Good news though! If you or your family don’t fit into the typical holiday traditions, this is your year. Define what the holiday season means to you (advice: try to stay away from words like “suck,” “boycott,” “hide,” etc). Be creative. Do something that fits you and represents your definition of the season. One of my most recent favorites from last year was the New Year’s card that I received after all of the craziness, sending warm sentiments for the new year. If you have only experienced a “traditional” holiday season, I challenge you to do something outside of the box. Try something different. Embrace the possibilities and open your mind to accepting the unknown (eggless egg nog, anyone?). Most importantly, embrace the right for others to create their own.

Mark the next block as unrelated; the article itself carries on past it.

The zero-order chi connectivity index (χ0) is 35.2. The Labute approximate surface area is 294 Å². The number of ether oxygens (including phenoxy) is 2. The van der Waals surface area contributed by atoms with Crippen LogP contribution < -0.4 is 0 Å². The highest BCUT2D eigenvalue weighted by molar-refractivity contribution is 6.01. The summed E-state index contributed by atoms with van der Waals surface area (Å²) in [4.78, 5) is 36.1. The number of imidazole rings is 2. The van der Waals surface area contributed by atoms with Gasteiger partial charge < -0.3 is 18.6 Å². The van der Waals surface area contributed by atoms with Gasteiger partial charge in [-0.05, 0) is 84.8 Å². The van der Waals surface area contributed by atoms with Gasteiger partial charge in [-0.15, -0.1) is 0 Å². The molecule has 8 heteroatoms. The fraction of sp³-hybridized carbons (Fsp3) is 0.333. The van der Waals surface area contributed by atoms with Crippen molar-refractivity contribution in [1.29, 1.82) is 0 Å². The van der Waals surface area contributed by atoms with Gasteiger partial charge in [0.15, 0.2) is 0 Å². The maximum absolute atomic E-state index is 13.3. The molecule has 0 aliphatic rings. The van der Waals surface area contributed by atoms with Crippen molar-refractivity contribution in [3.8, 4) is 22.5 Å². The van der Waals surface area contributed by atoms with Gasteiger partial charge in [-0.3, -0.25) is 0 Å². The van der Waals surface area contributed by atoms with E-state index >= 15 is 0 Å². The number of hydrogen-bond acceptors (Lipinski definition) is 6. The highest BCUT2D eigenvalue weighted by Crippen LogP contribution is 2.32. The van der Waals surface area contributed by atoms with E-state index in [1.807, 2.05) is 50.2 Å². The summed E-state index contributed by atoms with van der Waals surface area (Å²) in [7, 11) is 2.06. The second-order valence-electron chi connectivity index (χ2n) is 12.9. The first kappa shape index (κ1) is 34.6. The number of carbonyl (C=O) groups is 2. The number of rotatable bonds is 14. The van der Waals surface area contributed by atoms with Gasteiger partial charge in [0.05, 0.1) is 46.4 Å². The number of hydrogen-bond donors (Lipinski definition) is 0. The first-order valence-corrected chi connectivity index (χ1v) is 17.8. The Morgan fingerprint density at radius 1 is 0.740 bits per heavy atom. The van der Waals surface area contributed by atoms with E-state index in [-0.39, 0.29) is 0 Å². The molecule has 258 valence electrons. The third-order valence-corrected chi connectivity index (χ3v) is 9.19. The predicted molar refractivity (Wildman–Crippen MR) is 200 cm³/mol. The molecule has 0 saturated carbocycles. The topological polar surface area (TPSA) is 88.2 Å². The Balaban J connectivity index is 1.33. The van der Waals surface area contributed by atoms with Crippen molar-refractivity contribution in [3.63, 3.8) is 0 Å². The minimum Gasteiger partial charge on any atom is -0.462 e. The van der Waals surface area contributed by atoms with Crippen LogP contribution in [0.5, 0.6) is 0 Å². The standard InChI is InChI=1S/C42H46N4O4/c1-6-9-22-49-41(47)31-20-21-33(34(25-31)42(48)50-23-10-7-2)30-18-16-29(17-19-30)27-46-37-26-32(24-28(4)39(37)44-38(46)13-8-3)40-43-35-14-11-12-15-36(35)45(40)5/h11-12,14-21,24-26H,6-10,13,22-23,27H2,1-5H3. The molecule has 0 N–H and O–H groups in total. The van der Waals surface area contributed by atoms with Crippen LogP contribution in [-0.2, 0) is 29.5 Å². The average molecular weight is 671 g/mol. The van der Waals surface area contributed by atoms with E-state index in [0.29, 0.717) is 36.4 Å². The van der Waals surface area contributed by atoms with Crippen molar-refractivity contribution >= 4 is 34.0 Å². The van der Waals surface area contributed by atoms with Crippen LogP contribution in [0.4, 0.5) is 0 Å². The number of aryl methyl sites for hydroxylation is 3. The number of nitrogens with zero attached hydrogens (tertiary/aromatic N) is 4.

This year’s musical compilation is going to be a little bit different this year. Here’s a hint based on our definition: Seasons of Love. I hope the fans won’t be disappointed.